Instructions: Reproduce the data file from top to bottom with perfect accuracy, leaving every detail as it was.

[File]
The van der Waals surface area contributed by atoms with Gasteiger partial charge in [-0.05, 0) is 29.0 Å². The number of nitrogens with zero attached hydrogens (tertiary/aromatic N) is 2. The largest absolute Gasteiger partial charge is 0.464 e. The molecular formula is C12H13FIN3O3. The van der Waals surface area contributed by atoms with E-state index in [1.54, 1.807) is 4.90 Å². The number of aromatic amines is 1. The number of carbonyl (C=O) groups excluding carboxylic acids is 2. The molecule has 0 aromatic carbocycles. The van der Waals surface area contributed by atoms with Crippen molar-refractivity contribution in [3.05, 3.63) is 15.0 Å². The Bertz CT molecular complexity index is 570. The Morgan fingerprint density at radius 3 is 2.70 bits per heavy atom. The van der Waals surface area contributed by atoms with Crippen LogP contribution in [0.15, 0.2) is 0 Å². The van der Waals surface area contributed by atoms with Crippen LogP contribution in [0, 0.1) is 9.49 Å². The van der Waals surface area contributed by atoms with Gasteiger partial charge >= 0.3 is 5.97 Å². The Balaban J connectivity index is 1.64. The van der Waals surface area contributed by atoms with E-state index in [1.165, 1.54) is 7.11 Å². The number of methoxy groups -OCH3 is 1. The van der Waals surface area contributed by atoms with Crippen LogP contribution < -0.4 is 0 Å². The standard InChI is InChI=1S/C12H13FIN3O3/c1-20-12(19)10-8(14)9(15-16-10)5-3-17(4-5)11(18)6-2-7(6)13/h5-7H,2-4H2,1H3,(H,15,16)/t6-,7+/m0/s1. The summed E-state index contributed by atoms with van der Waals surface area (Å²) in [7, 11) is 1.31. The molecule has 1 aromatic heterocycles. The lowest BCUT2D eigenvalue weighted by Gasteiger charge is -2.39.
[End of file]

The van der Waals surface area contributed by atoms with Gasteiger partial charge in [-0.05, 0) is 29.0 Å². The number of nitrogens with zero attached hydrogens (tertiary/aromatic N) is 2. The largest absolute Gasteiger partial charge is 0.464 e. The molecular formula is C12H13FIN3O3. The van der Waals surface area contributed by atoms with E-state index in [1.54, 1.807) is 4.90 Å². The number of aromatic amines is 1. The number of carbonyl (C=O) groups excluding carboxylic acids is 2. The molecule has 0 aromatic carbocycles. The van der Waals surface area contributed by atoms with Crippen molar-refractivity contribution in [3.05, 3.63) is 15.0 Å². The Bertz CT molecular complexity index is 570. The Morgan fingerprint density at radius 3 is 2.70 bits per heavy atom. The van der Waals surface area contributed by atoms with Crippen LogP contribution in [0.15, 0.2) is 0 Å². The van der Waals surface area contributed by atoms with Crippen LogP contribution in [0, 0.1) is 9.49 Å². The van der Waals surface area contributed by atoms with Gasteiger partial charge >= 0.3 is 5.97 Å². The Balaban J connectivity index is 1.64. The van der Waals surface area contributed by atoms with E-state index in [1.165, 1.54) is 7.11 Å². The number of methoxy groups -OCH3 is 1. The van der Waals surface area contributed by atoms with Crippen LogP contribution < -0.4 is 0 Å². The standard InChI is InChI=1S/C12H13FIN3O3/c1-20-12(19)10-8(14)9(15-16-10)5-3-17(4-5)11(18)6-2-7(6)13/h5-7H,2-4H2,1H3,(H,15,16)/t6-,7+/m0/s1. The summed E-state index contributed by atoms with van der Waals surface area (Å²) in [7, 11) is 1.31. The molecule has 1 aromatic heterocycles. The lowest BCUT2D eigenvalue weighted by Gasteiger charge is -2.39.